Young people are clear that it is necessary to fulfill the right to the city and radically change the way we live in our habitat

Children’s mural in Honduran cooperative Covimarl.

Article by Isabel Pascual

International Youth Day is in contemporary times a day of reflection on the current situation and future of young people. As the UN says: it is “an annual celebration of the role of young women and men as essential partners in change, and an opportunity to raise awareness of challenges and problems facing the world’s youth”.


Global challenges and local struggles

After the last disappointment during the evaluation of the Sustainable Development Goals (SDGs) at the High Level Political Forum (HLPF), with data that showed that we are far from reaching the proposed objectives and that in some cases there are setbacks, civil society collectives are gaining strength to influence the next global milestone focussed on one of the gravest worries for young people: the Conference of the Parties on Climate Change, COP25, to be held in Santiago de Chile next December.

The alarm about the threat that climate change poses to progress in sustainable development was raised again in the HLPF. The UN report warns that the effects of climate change are undermining progress on Agenda 2030 and threatens to reverse many of the achievements of recent decades that have improved people’s lives. We heard this same message in the assessment of its predecessors, the Millennium Development Goals. How long are we to lament without action?

The people who suffer most from the negative impacts of climate change are those who do not enjoy the promised benefit of the global economy, those who are constantly deprived of their rights by a system that not only commodifies lifestyles and commons, but  plans their destiny without prioritizing their needs, rights and aspirations. Among the most disadvantaged groups are children and youth. That is why thousands of young people around the world are rising up to demand greater action and justice for all past, present and future victims of the climate crisis.

Right to the City and Climate Change

The Right to the City is a cornerstone in the fight against climate change for two main reasons:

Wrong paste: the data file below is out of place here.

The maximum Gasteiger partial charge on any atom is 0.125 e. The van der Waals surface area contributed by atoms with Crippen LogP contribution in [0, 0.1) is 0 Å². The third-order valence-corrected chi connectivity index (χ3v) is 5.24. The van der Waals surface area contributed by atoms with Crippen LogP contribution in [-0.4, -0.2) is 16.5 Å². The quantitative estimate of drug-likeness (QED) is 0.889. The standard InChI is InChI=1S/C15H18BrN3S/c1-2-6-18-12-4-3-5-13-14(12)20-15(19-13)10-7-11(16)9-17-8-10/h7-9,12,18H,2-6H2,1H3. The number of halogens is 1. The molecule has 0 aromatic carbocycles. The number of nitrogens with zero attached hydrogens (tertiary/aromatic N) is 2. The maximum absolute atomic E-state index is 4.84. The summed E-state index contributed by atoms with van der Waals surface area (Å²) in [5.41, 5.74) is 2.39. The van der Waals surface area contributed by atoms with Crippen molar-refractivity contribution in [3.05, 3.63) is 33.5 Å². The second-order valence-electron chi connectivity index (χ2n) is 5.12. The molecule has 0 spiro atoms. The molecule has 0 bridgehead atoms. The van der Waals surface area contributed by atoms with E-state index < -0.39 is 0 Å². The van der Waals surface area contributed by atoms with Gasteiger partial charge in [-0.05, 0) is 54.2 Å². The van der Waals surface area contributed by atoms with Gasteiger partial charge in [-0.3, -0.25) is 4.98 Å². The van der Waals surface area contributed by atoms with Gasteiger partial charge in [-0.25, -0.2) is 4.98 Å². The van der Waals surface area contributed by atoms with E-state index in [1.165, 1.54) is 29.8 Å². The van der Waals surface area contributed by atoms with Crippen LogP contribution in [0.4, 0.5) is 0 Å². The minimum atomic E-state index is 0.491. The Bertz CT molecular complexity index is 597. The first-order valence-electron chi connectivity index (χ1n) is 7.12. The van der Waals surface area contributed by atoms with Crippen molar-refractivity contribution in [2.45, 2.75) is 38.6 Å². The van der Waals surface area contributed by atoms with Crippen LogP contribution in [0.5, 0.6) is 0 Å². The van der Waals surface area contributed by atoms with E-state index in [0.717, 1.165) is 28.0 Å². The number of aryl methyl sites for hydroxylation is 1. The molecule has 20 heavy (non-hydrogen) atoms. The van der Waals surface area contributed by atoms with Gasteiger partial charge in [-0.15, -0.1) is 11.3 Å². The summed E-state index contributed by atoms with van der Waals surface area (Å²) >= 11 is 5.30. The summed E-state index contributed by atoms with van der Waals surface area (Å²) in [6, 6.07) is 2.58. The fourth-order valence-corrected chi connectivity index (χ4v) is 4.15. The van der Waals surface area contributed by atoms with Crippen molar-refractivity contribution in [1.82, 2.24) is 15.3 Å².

1. Because it is the right to the equitable use of cities, their services and opportunities to live in a healthy and sustainable environment.
  2. Because it implies the right to transform the city into something radically different, in a fair and equitable way, highlighting the social aspect of this production of urban habitat.

This materializes in people’s alternatives to climate change mitigation strategies based on promoting local development and participation in policy formulation in all spheres affecting them, global, national and local, in order to ensure the realization of their right to the city in a human rights habitat. These initiatives range from awareness-raising projects, responsible management of common goods, promotion of sustainable urban-rural links, promotion of renewable energies, adoption of environmentally friendly practices and social production of habitat, among others.

Some inspiring practices can be found in the publication Utopías en Construcción by Habital International Coalition in Latin America (HIC-AL). Such as the Caño Martín Peña community land trust in Puerto Rico, which, through organization and collective ownership, guarantees the social control and health of its territory, as well as preventing the gentrification and displacement of its inhabitants.

An initiative that seeks an ideal that transforms society-nature relations is the Aldeafeliz in Colombia. It is based on permaculture, whose principles are: to take care of the Earth, human beings, and to share resources equitably. Another example is the post-disaster reconstruction of the Montaña de Guerrero, in Malinaltepec, Mexico, whose objective is to rebuild with the knowledge and materials of the peoples, to respect nature and the common goods, to advance towards an integral management of the territory and to reduce the effects of climate change.

Aware of the importance of disseminating good practices and giving a voice to discriminated groups that demand substantial changes, the Global Platform for the Right to the City, together with its member TECHO, is launching a challenge to young people in Latin America on Climate Change under the framework of the Right to the City, so that they can take action on their future and that of the planet within the framework of the Right to the City.

Government representatives should act vigorously against climate change and not take it as an excuse for not meeting their sustainable development commitments. Communities vulnerable to its impacts cannot afford to postpone the fight against its effects and the prospect of an increasingly real and widespread ecological catastrophe. It is clear to young people that radical change is needed to make our common future better. Learning from their voices is fundamental to the realization of the right to the city.


Article originally published in Spanish in El País

Isabel Pascual Díaz is communications coordinator for the Global Platform for the Right to the City, a movement composed of civil society organizations, networks and local government organizations committed to social change that promote, defend and fulfill the right to the city, and part of the Habitat International Coalition (HIC) a global network that works to defend, promote and realize habitat-related human rights in both rural and urban areas.